likes you have on Facebook, or how many hits you have, and YouTube has absolutely zero meaning whatsoever, makes no sense whatsoever. The point is that leadership is to take responsibility and ownership for yourself, and for your actions and the consequences of those actions. So which are radically means you are now also holding yourself responsible for the effect that you create in the world. So it's not okay to do something which is negative, which is harming people and saying, No, this is my leadership. initiative. No, it's not. If it's something you're doing, which is causing negativity around, then this is not leadership.
Thank you for explaining leadership. So that so that means potentially anyone, in whatever role they find themselves in, in life can benefit from leadership qualities, right from learning leadership qualities, so how about if I go through, provided the choose to I think that's a very important thing. Because as somebody who takes ownership for themselves, their lives, their circumstances, so it is up to you, I mean it up to the individual, if you want to be a leader, you can be a leader, nobody can stop you. You don't need a designation, you know, don't need a point where you don't need anything you It's up to you, do you choose to be a leader or not. So I think that is something that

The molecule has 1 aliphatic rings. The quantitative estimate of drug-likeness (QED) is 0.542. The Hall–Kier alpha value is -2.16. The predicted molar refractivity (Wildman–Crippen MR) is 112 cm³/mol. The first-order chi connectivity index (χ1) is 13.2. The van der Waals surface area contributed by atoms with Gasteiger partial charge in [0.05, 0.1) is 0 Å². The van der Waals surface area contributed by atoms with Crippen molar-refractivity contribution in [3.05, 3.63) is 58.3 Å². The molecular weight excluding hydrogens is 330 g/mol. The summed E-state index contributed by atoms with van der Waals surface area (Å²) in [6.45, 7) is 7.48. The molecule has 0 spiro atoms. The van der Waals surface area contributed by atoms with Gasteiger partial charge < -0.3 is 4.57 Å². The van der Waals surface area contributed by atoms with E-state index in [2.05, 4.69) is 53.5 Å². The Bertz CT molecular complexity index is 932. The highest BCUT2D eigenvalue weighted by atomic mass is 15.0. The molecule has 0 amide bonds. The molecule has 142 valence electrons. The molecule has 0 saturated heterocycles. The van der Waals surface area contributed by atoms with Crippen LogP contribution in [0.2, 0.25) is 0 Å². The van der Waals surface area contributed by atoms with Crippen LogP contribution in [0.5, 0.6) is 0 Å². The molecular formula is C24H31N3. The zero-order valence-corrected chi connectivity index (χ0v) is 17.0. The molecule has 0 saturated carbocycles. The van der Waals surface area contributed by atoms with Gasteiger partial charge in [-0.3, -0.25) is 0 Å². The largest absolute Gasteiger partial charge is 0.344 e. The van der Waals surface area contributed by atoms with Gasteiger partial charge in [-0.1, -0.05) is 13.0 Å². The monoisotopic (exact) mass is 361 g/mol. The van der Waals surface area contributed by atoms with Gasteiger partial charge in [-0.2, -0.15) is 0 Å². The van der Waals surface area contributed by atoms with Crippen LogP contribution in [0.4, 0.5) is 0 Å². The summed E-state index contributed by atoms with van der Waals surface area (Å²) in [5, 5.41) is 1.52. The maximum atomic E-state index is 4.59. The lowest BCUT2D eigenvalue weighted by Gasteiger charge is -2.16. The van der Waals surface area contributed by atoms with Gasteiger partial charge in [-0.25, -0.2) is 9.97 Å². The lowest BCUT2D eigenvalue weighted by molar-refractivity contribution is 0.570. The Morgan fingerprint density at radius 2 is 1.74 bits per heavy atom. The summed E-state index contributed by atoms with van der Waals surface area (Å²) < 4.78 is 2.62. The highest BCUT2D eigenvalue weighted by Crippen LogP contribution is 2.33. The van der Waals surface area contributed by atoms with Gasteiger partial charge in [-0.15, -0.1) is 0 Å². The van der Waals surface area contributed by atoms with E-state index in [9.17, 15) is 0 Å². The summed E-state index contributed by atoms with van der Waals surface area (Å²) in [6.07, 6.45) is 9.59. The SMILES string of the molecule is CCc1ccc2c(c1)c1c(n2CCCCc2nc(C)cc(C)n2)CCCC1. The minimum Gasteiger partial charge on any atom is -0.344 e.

people must must understand. It's up to us. So share, I'm gonna take a few, maybe two or three of the qualities that you mentioned in your book, and I want you to please, just
on to some of my questions regarding them, and just explain how a person could, how the prophets Allah manifested this quality, and how we could potentially so one of the leadership qualities you had is a complete certainty in his belief and message. Now,
the thing is that most of us when we're starting a new project, or were involved in a new venture,
we don't have complete certainty, you know, like, we actually have a lot of self doubt. We're worried if we're going to cut it, you know, if we've got the skills, where we're worried if we're going to be able to raise the money, if we, you know, there's so many things.
How did the profits or solem manifest certainty? And how would we do it when we don't have revelation coming, you know, directly down to us telling us, your project is great, you know, your project is good. But let me let me maybe qualify that statement a little bit, which is,